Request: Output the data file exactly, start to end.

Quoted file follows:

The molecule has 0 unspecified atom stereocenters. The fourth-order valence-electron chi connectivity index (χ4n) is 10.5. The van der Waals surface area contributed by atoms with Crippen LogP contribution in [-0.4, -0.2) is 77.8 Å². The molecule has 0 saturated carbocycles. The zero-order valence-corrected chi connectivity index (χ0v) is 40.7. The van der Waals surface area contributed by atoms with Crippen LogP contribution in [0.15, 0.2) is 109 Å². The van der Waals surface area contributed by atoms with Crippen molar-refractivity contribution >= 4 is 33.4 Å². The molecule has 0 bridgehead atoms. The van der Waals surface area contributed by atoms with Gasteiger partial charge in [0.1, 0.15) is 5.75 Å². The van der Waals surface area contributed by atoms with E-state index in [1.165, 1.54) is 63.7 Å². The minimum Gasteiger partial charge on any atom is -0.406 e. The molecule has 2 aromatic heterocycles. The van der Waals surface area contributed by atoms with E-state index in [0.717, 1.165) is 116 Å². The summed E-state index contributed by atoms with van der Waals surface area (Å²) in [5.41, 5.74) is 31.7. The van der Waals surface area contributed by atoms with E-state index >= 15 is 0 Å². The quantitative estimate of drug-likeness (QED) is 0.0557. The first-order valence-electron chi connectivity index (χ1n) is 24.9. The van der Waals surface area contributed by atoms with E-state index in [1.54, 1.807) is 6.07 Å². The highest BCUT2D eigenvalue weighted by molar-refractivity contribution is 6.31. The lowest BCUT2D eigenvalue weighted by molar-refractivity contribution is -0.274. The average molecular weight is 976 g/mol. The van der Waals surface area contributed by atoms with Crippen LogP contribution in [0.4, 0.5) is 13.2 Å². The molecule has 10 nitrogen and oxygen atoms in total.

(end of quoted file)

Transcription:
The molecule has 0 unspecified atom stereocenters. The fourth-order valence-electron chi connectivity index (χ4n) is 10.5. The van der Waals surface area contributed by atoms with Crippen LogP contribution in [-0.4, -0.2) is 77.8 Å². The molecule has 0 saturated carbocycles. The zero-order valence-corrected chi connectivity index (χ0v) is 40.7. The van der Waals surface area contributed by atoms with Crippen LogP contribution in [0.15, 0.2) is 109 Å². The van der Waals surface area contributed by atoms with Crippen molar-refractivity contribution >= 4 is 33.4 Å². The molecule has 0 bridgehead atoms. The van der Waals surface area contributed by atoms with Gasteiger partial charge in [0.1, 0.15) is 5.75 Å². The van der Waals surface area contributed by atoms with E-state index in [1.165, 1.54) is 63.7 Å². The minimum Gasteiger partial charge on any atom is -0.406 e. The molecule has 2 aromatic heterocycles. The van der Waals surface area contributed by atoms with E-state index in [0.717, 1.165) is 116 Å². The summed E-state index contributed by atoms with van der Waals surface area (Å²) in [5.41, 5.74) is 31.7. The van der Waals surface area contributed by atoms with E-state index >= 15 is 0 Å². The quantitative estimate of drug-likeness (QED) is 0.0557. The first-order valence-electron chi connectivity index (χ1n) is 24.9. The van der Waals surface area contributed by atoms with E-state index in [1.54, 1.807) is 6.07 Å². The highest BCUT2D eigenvalue weighted by molar-refractivity contribution is 6.31. The lowest BCUT2D eigenvalue weighted by molar-refractivity contribution is -0.274. The average molecular weight is 976 g/mol. The van der Waals surface area contributed by atoms with Crippen LogP contribution in [0.4, 0.5) is 13.2 Å². The molecule has 10 nitrogen and oxygen atoms in total.